Finding a Home for Your Story: A “Hermit Crab” Essay Writing Workshop

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Program Description

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The idea of the “hermit crab” essay—a term coined by Brenda Miller and Suzanne Paola in their 2003 book Tell It Slant—is inspired by the way that hermit crabs take on various items as their shells: they borrow a structure to create their home. A hermit crab essay, then, is a creative essay that borrows the form of another method of communication—a recipe, a to-do list, instructions for assembling a child’s bicycle, for instance—to tell a story or explore a topic. Through the interaction of a personal story and an easily recognizable but unexpected form, opportunities for humor, deeper exploration, and poignancy arise.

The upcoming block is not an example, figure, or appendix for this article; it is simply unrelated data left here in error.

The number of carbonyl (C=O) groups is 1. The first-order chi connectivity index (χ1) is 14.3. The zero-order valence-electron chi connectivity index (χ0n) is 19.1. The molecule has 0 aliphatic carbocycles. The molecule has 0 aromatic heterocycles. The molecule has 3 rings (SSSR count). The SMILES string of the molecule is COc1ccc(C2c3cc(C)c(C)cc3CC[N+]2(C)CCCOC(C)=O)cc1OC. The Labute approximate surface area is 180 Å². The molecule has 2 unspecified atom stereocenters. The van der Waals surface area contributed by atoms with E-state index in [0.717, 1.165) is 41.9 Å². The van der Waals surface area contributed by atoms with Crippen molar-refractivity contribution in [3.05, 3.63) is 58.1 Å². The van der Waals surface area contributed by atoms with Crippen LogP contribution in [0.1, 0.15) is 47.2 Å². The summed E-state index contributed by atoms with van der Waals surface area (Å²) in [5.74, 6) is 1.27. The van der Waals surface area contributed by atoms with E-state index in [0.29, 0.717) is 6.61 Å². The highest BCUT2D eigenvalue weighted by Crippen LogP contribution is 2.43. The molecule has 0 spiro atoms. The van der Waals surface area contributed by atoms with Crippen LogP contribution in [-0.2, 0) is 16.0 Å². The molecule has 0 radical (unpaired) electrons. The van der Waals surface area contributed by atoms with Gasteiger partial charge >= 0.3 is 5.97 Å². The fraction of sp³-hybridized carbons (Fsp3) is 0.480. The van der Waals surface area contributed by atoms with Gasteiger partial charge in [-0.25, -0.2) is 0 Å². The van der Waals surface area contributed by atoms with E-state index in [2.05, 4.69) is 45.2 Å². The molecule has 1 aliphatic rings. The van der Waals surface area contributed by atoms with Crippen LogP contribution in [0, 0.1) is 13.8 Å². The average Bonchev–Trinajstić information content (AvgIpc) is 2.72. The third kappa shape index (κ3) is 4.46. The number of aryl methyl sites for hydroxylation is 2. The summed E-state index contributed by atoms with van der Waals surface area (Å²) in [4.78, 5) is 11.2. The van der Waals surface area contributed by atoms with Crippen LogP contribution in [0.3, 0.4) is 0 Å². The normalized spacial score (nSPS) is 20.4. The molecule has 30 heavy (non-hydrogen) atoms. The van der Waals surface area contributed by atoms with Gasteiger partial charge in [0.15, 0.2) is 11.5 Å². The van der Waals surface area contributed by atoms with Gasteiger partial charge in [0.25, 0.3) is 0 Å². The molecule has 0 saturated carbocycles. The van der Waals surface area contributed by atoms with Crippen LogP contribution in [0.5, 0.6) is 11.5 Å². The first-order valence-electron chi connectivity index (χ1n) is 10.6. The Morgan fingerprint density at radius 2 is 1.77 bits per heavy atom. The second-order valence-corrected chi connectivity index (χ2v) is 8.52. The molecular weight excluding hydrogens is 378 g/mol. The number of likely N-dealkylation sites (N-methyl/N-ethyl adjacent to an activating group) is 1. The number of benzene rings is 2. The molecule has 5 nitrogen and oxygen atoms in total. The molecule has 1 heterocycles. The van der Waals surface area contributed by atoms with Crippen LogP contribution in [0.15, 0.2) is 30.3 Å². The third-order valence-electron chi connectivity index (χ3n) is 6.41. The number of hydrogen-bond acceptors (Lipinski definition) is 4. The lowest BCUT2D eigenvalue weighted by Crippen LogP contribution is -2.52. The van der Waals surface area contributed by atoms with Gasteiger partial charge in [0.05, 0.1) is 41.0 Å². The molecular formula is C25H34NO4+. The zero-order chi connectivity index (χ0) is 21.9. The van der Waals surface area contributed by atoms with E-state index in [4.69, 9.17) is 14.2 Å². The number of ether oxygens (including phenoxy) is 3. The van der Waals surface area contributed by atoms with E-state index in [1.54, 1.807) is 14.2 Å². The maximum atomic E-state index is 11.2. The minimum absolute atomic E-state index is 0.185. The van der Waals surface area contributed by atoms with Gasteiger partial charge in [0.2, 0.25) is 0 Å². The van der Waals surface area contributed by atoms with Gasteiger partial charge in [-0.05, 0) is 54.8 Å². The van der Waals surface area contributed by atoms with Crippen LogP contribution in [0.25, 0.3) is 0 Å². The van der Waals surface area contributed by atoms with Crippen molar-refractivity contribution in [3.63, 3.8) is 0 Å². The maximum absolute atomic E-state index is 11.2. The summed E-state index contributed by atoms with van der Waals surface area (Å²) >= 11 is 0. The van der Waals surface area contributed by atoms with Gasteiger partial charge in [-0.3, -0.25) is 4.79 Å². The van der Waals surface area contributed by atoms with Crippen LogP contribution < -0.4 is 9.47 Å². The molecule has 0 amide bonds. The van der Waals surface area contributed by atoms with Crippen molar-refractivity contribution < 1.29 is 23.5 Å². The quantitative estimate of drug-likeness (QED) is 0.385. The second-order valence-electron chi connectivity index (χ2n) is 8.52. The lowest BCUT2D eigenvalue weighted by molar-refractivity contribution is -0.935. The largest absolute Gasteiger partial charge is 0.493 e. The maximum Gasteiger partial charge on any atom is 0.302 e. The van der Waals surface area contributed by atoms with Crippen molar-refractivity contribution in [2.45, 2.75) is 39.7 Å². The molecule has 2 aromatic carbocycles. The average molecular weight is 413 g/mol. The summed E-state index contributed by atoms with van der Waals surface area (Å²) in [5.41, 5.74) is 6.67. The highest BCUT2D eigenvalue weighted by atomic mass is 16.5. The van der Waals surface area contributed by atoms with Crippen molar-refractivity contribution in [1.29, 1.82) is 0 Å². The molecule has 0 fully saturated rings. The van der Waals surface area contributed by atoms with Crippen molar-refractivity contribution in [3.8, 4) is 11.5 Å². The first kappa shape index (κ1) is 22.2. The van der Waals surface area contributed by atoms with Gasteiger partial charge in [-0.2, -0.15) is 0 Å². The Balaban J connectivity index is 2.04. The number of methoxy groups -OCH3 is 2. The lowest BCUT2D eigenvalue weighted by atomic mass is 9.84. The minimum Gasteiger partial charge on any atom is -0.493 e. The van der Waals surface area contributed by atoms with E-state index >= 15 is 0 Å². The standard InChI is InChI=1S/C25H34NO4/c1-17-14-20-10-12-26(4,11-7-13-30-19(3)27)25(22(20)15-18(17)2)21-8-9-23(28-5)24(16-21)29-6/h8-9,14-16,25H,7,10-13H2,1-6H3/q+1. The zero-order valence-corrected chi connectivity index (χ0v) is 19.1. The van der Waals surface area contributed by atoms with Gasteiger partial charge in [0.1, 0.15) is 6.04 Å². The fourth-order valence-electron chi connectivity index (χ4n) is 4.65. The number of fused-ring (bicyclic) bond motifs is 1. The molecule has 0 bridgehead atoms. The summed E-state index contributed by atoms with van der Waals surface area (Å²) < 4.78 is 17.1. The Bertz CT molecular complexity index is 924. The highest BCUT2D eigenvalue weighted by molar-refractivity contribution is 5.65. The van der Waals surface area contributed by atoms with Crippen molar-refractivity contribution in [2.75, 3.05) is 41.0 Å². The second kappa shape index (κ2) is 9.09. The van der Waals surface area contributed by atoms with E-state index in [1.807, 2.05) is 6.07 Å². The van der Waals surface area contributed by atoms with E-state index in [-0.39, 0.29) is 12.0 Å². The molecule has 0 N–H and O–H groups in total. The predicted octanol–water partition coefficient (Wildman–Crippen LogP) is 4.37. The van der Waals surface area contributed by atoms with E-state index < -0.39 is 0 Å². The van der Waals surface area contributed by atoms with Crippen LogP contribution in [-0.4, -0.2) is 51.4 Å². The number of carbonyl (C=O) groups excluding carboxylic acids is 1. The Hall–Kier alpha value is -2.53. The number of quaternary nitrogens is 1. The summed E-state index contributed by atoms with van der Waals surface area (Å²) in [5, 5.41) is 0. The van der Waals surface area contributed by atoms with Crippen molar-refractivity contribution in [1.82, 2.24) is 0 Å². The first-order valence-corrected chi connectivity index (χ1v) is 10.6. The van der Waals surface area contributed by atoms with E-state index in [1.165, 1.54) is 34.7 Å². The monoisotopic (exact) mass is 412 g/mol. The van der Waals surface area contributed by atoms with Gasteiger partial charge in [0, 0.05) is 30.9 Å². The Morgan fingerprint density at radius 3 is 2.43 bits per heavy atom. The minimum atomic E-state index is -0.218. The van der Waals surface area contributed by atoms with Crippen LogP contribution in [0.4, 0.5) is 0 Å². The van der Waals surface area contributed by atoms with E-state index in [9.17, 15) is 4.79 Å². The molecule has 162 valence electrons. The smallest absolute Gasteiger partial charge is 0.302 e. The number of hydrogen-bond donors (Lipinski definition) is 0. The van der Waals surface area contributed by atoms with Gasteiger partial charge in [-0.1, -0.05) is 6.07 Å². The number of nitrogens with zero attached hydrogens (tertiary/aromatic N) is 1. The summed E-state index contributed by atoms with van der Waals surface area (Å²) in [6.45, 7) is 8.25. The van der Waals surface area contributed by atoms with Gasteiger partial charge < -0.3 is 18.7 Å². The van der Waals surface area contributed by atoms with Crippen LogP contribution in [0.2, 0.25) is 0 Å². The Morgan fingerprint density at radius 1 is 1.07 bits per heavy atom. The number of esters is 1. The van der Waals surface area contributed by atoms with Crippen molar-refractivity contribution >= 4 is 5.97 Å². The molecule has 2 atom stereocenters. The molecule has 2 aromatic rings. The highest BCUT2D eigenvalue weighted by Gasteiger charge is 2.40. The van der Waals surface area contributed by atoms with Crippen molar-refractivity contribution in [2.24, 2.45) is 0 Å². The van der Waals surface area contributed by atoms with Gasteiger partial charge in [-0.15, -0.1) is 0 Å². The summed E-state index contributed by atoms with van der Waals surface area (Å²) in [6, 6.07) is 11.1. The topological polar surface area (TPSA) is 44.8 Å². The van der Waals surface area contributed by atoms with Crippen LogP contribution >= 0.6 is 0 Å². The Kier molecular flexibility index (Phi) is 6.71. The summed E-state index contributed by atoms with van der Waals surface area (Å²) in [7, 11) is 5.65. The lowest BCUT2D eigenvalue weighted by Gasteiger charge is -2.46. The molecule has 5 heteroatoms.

In this 3-part workshop, participants will explore the various types of structures their ideas and stories can inhabit; investigate the effect structure has on meaning and the reader’s experience; write their own hermit crab essays; and share what they’ve written, if they choose to do so.
The workshop will offer opportunities for participants to explore spooky seasonal possibilities, such as using a spell or an obituary to write a personal essay, but in the end, the writer will determine the subject of their compositions. All kinds of writers are welcome!
The workshop will be facilitated by Susanna Drbal, a local fiction writer who enjoys the creative energy that arises in working with other writers. She finds inspiration in conversations overheard as people pass by her open window, in the photo albums documenting her own youth, and in vintage postcard images. And she is always hungry for more.